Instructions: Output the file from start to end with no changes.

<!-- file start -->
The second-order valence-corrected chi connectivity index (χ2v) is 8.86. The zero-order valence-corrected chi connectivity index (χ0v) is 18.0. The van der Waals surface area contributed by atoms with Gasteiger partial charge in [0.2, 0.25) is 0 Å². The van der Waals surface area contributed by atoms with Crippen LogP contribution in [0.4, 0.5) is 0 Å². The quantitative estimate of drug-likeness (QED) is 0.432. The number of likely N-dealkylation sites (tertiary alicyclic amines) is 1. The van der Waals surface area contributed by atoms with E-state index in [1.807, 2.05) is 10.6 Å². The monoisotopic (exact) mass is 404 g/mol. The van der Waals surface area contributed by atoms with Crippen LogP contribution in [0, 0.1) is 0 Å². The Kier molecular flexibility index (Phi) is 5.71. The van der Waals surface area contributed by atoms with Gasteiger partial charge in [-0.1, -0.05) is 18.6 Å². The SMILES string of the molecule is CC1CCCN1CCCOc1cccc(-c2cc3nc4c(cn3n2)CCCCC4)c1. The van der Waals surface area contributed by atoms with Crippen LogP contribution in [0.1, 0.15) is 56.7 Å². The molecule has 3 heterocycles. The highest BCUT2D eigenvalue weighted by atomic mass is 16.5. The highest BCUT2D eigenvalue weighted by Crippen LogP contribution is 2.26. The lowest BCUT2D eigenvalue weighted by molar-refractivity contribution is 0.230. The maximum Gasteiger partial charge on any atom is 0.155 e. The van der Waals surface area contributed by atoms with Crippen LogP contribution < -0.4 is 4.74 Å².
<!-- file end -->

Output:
The second-order valence-corrected chi connectivity index (χ2v) is 8.86. The zero-order valence-corrected chi connectivity index (χ0v) is 18.0. The van der Waals surface area contributed by atoms with Gasteiger partial charge in [0.2, 0.25) is 0 Å². The van der Waals surface area contributed by atoms with Crippen LogP contribution in [0.4, 0.5) is 0 Å². The quantitative estimate of drug-likeness (QED) is 0.432. The number of likely N-dealkylation sites (tertiary alicyclic amines) is 1. The van der Waals surface area contributed by atoms with E-state index in [1.807, 2.05) is 10.6 Å². The monoisotopic (exact) mass is 404 g/mol. The van der Waals surface area contributed by atoms with Crippen LogP contribution in [0, 0.1) is 0 Å². The Kier molecular flexibility index (Phi) is 5.71. The van der Waals surface area contributed by atoms with Gasteiger partial charge in [-0.1, -0.05) is 18.6 Å². The SMILES string of the molecule is CC1CCCN1CCCOc1cccc(-c2cc3nc4c(cn3n2)CCCCC4)c1. The van der Waals surface area contributed by atoms with Crippen LogP contribution in [0.1, 0.15) is 56.7 Å². The molecule has 3 heterocycles. The highest BCUT2D eigenvalue weighted by atomic mass is 16.5. The highest BCUT2D eigenvalue weighted by Crippen LogP contribution is 2.26. The lowest BCUT2D eigenvalue weighted by molar-refractivity contribution is 0.230. The maximum Gasteiger partial charge on any atom is 0.155 e. The van der Waals surface area contributed by atoms with Crippen LogP contribution < -0.4 is 4.74 Å².